Nehalem Bay State Park 09-2015 - Casa Rocinante

Nehalem Bay State Park

September 28-30, 2015

Camp 18 - lumberjack vittles!

En-route from Champoeg State Park to Nehalem Bay State Park, we planned to take US Route 26 to Cannon Beach. From there we'd hop on US Route 101 South to Manzanita and Nehalem Bay.  Fortunately for us, one of our camp neighbors at Champoeg told us about Camp 18, a well-regarded restaurant and lumber museum along the way.  With that and the need for a tank of gas in mind, we chose this route, which worked out quite well!

Camp 18 (Trip Advisor link) is an interesting stop, to say the least.  As you drive through the coastal mountains to get to Cannon Beach, which is an interesting drive (lots of winding roads, plenty of elevation changes to keep you intrigued while towing or driving an RV), you come upon this place.  From the road it's pretty hard to miss, with the large sign and the large quantities of lumbering equipment all around.  If you're headed West, it's on the left side of the road.

The equipment is fascinating to look at, and the restaurant is impressive.  It's built from large timber, especially the roof beam.  The place looks like something that would have been built back in the age of the great National Park lodges, but it was built in the 70's by a determined lumberman who still runs it today with his family.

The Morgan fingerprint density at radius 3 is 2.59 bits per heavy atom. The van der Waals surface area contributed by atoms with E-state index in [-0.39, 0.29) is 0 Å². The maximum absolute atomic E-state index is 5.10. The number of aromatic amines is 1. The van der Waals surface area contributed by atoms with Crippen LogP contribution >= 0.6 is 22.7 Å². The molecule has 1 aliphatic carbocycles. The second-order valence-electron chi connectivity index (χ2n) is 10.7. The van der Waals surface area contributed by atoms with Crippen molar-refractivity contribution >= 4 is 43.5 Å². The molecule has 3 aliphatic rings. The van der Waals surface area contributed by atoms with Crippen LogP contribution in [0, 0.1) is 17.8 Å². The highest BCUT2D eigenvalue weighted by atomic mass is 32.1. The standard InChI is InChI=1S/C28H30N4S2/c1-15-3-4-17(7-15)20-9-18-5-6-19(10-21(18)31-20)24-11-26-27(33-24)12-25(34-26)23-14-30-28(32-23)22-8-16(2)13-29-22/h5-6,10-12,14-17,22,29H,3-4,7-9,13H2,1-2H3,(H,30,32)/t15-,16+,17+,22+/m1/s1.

As you can see from the photos here, it's quite a place - rustic and comfortable at the same time.  What you can't see here is the food and the great service.  We had a very tasty lunch here with two other couples.  There's plenty of parking and plenty of food, so don't miss it.

Found a new place to dwell

After driving west from Portland and Camp 18 and then South from Cannon Beach, we arrived at Nehalem Beach State Park. We hadn't bothered with reservations because we're camping post-Labor-Day and the website indicated there was plenty of space.  In our case this worked out fairly well, but a word to the wise - this campground is generally full from the first open day of spring camping right through early September, so you might want to get a reservation unless you're a late-season camper.

We had a minor challenge only because we had three couples camping, each with an RV.  The two other had a truck camper and an RV built on a Sprinter chassis - both relatively nimble in comparison to us.

We found spots for them right away, thinking we'd camp across in an empty spot...which turned out to be reserved.  So, we went around again to find something nearby.  We nabbed spot E-24, which was perfectly delightful though a few spaces farther from our friends than we had hoped for.